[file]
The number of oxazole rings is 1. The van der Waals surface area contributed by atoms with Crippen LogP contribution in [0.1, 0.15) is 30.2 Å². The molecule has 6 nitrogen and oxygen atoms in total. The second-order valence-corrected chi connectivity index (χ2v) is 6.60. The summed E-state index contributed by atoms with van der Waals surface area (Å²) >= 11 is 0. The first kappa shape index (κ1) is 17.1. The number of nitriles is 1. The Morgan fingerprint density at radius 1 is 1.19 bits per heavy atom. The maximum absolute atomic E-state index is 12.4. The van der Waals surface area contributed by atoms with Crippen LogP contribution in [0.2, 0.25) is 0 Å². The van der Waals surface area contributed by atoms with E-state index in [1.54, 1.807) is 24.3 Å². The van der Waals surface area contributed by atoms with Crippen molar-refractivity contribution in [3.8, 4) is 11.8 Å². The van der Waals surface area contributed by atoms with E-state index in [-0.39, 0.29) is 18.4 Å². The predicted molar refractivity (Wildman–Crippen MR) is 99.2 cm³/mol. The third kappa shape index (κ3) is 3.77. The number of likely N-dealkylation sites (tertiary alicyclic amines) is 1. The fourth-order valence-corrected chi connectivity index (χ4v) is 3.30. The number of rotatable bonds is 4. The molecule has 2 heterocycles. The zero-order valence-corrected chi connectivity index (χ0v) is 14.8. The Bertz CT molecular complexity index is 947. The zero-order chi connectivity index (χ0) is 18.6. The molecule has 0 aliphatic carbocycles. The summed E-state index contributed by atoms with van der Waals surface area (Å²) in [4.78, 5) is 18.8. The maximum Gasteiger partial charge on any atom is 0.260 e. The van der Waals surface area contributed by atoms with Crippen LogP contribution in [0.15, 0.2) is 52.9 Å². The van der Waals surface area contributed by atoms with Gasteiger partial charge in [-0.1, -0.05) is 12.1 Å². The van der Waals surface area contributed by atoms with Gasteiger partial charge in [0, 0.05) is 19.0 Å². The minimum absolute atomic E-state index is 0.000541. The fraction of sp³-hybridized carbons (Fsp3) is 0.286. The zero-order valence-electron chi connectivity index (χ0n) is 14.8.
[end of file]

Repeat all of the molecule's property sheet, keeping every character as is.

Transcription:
The number of oxazole rings is 1. The van der Waals surface area contributed by atoms with Crippen LogP contribution in [0.1, 0.15) is 30.2 Å². The molecule has 6 nitrogen and oxygen atoms in total. The second-order valence-corrected chi connectivity index (χ2v) is 6.60. The summed E-state index contributed by atoms with van der Waals surface area (Å²) >= 11 is 0. The first kappa shape index (κ1) is 17.1. The number of nitriles is 1. The Morgan fingerprint density at radius 1 is 1.19 bits per heavy atom. The maximum absolute atomic E-state index is 12.4. The van der Waals surface area contributed by atoms with Crippen LogP contribution in [0.2, 0.25) is 0 Å². The van der Waals surface area contributed by atoms with E-state index in [1.54, 1.807) is 24.3 Å². The van der Waals surface area contributed by atoms with Crippen molar-refractivity contribution in [3.8, 4) is 11.8 Å². The van der Waals surface area contributed by atoms with E-state index in [-0.39, 0.29) is 18.4 Å². The predicted molar refractivity (Wildman–Crippen MR) is 99.2 cm³/mol. The third kappa shape index (κ3) is 3.77. The number of likely N-dealkylation sites (tertiary alicyclic amines) is 1. The fourth-order valence-corrected chi connectivity index (χ4v) is 3.30. The number of rotatable bonds is 4. The molecule has 2 heterocycles. The zero-order valence-corrected chi connectivity index (χ0v) is 14.8. The Bertz CT molecular complexity index is 947. The zero-order chi connectivity index (χ0) is 18.6. The molecule has 0 aliphatic carbocycles. The summed E-state index contributed by atoms with van der Waals surface area (Å²) in [4.78, 5) is 18.8. The maximum Gasteiger partial charge on any atom is 0.260 e. The van der Waals surface area contributed by atoms with Crippen LogP contribution in [0.15, 0.2) is 52.9 Å². The van der Waals surface area contributed by atoms with Gasteiger partial charge in [-0.1, -0.05) is 12.1 Å². The van der Waals surface area contributed by atoms with Gasteiger partial charge in [0, 0.05) is 19.0 Å². The minimum absolute atomic E-state index is 0.000541. The fraction of sp³-hybridized carbons (Fsp3) is 0.286. The zero-order valence-electron chi connectivity index (χ0n) is 14.8.